Dry Needling

Dry needling is a form of myofascial trigger point (MTrP) therapy, involving a sterile acupuncture needle being briefly inserted into a previously identified hyperirritable spot within a muscle (a trigger point). The aim of MTrP needling is to reduce tension within muscle fibres by stimulating oxygenation of the taut muscle fibres, improving blood circulation, and reducing inflammation using the pinprick action of the needle.

There are two forms of dry needling; intramuscular stimulation (IMS) and superficial dry needling (SDN). IMS is where the needle is inserted directly into the MTrP, triggering a contraction of the muscle fibres, called a local twitch response (LTR). Stimulating a LTR has been shown to reduce pain-inducing substances within the muscle, stimulate muscle regeneration and remodelling, and enhance the release of fascia-related adhesions. SDN is where the needle is inserted 3-4mm above the MTrP, causing a reflex analgesic mechanism via the brain and spinal cord.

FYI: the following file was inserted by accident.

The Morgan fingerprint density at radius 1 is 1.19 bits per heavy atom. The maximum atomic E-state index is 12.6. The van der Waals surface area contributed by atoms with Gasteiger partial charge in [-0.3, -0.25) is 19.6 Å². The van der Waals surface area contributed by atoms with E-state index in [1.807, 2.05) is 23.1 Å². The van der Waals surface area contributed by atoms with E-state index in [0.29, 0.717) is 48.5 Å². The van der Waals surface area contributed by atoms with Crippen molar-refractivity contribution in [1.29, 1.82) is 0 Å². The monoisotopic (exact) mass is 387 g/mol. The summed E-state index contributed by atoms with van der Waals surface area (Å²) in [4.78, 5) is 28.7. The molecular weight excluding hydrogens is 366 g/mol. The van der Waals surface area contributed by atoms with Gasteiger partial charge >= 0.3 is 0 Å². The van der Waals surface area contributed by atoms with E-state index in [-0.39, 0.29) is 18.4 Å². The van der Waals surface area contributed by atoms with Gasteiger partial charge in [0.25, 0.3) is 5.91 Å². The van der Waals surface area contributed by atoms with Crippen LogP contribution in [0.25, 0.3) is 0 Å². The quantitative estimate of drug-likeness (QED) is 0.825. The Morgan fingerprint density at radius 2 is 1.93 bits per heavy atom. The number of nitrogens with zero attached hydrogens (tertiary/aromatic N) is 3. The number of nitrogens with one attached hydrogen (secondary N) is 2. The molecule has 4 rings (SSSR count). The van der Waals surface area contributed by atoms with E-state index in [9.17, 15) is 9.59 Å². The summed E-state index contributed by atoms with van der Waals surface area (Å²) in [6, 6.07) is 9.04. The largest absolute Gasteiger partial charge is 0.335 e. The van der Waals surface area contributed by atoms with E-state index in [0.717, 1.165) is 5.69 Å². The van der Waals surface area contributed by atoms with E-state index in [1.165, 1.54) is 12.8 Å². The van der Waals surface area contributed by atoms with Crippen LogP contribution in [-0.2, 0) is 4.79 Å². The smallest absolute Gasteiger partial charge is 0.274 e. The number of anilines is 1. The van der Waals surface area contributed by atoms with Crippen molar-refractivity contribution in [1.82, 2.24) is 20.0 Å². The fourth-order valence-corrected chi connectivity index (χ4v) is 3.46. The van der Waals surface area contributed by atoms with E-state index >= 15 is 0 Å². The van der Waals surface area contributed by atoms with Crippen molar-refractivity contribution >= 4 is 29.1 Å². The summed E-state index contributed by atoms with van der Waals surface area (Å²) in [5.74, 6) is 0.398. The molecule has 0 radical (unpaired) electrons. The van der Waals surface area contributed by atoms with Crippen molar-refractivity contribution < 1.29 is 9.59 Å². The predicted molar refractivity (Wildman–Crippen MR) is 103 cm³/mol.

Some, if any, post-treatment pain or discomfort is normal to experience 24-48 hours following dry needling, however, the expected improvement in symptoms has been reported to be between 30-50% following a single treatment session.